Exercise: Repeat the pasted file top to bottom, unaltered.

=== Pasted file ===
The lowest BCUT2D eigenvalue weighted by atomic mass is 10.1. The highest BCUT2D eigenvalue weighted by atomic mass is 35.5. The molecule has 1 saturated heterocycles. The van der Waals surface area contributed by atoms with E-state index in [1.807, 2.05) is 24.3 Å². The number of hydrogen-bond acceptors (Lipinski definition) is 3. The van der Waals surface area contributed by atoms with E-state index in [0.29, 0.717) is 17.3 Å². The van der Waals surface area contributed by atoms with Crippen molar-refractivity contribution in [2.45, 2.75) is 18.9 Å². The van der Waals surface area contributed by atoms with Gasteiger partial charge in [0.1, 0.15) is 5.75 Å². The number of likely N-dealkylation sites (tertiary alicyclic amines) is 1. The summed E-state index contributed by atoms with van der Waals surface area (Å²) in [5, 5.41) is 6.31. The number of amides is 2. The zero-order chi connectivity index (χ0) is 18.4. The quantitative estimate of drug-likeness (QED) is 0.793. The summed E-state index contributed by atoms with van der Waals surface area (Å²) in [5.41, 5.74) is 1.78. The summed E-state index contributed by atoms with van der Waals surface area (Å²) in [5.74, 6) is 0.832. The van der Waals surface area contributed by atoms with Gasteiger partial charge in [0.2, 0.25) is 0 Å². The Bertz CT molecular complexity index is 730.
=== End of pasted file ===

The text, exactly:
The lowest BCUT2D eigenvalue weighted by atomic mass is 10.1. The highest BCUT2D eigenvalue weighted by atomic mass is 35.5. The molecule has 1 saturated heterocycles. The van der Waals surface area contributed by atoms with E-state index in [1.807, 2.05) is 24.3 Å². The number of hydrogen-bond acceptors (Lipinski definition) is 3. The van der Waals surface area contributed by atoms with E-state index in [0.29, 0.717) is 17.3 Å². The van der Waals surface area contributed by atoms with Crippen molar-refractivity contribution in [2.45, 2.75) is 18.9 Å². The van der Waals surface area contributed by atoms with Gasteiger partial charge in [0.1, 0.15) is 5.75 Å². The number of likely N-dealkylation sites (tertiary alicyclic amines) is 1. The summed E-state index contributed by atoms with van der Waals surface area (Å²) in [5, 5.41) is 6.31. The number of amides is 2. The zero-order chi connectivity index (χ0) is 18.4. The quantitative estimate of drug-likeness (QED) is 0.793. The summed E-state index contributed by atoms with van der Waals surface area (Å²) in [5.41, 5.74) is 1.78. The summed E-state index contributed by atoms with van der Waals surface area (Å²) in [5.74, 6) is 0.832. The van der Waals surface area contributed by atoms with Gasteiger partial charge in [0.2, 0.25) is 0 Å². The Bertz CT molecular complexity index is 730.